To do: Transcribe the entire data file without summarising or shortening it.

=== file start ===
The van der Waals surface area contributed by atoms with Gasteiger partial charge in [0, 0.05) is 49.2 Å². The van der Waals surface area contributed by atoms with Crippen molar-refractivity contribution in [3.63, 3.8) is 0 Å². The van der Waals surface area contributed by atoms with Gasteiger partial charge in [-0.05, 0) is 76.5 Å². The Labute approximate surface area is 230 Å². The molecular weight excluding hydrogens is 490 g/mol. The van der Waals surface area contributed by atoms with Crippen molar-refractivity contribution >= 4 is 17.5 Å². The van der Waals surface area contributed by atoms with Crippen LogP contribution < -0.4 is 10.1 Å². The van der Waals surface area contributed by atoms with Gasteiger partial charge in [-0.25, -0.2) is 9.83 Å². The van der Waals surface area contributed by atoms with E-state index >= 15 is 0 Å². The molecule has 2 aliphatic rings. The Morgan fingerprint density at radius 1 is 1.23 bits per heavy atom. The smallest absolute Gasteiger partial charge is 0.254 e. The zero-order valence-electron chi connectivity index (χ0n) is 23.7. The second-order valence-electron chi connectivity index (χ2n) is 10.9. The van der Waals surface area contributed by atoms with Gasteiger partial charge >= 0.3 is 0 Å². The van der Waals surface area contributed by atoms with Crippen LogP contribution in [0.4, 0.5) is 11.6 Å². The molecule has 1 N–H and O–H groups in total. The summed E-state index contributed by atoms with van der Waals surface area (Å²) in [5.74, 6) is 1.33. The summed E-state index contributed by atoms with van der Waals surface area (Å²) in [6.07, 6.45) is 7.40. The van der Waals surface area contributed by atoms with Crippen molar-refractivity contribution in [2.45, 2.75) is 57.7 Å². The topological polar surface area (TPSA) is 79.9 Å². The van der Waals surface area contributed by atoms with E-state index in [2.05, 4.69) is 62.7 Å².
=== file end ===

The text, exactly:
The van der Waals surface area contributed by atoms with Gasteiger partial charge in [0, 0.05) is 49.2 Å². The van der Waals surface area contributed by atoms with Crippen molar-refractivity contribution in [3.63, 3.8) is 0 Å². The van der Waals surface area contributed by atoms with Gasteiger partial charge in [-0.05, 0) is 76.5 Å². The Labute approximate surface area is 230 Å². The molecular weight excluding hydrogens is 490 g/mol. The van der Waals surface area contributed by atoms with Crippen molar-refractivity contribution >= 4 is 17.5 Å². The van der Waals surface area contributed by atoms with Crippen LogP contribution < -0.4 is 10.1 Å². The van der Waals surface area contributed by atoms with Gasteiger partial charge in [-0.25, -0.2) is 9.83 Å². The van der Waals surface area contributed by atoms with E-state index >= 15 is 0 Å². The molecule has 2 aliphatic rings. The Morgan fingerprint density at radius 1 is 1.23 bits per heavy atom. The smallest absolute Gasteiger partial charge is 0.254 e. The zero-order valence-electron chi connectivity index (χ0n) is 23.7. The second-order valence-electron chi connectivity index (χ2n) is 10.9. The van der Waals surface area contributed by atoms with Gasteiger partial charge >= 0.3 is 0 Å². The van der Waals surface area contributed by atoms with Crippen LogP contribution in [0.4, 0.5) is 11.6 Å². The molecule has 1 N–H and O–H groups in total. The summed E-state index contributed by atoms with van der Waals surface area (Å²) in [5.74, 6) is 1.33. The summed E-state index contributed by atoms with van der Waals surface area (Å²) in [6.07, 6.45) is 7.40. The van der Waals surface area contributed by atoms with Crippen molar-refractivity contribution in [2.45, 2.75) is 57.7 Å². The topological polar surface area (TPSA) is 79.9 Å². The van der Waals surface area contributed by atoms with E-state index in [2.05, 4.69) is 62.7 Å².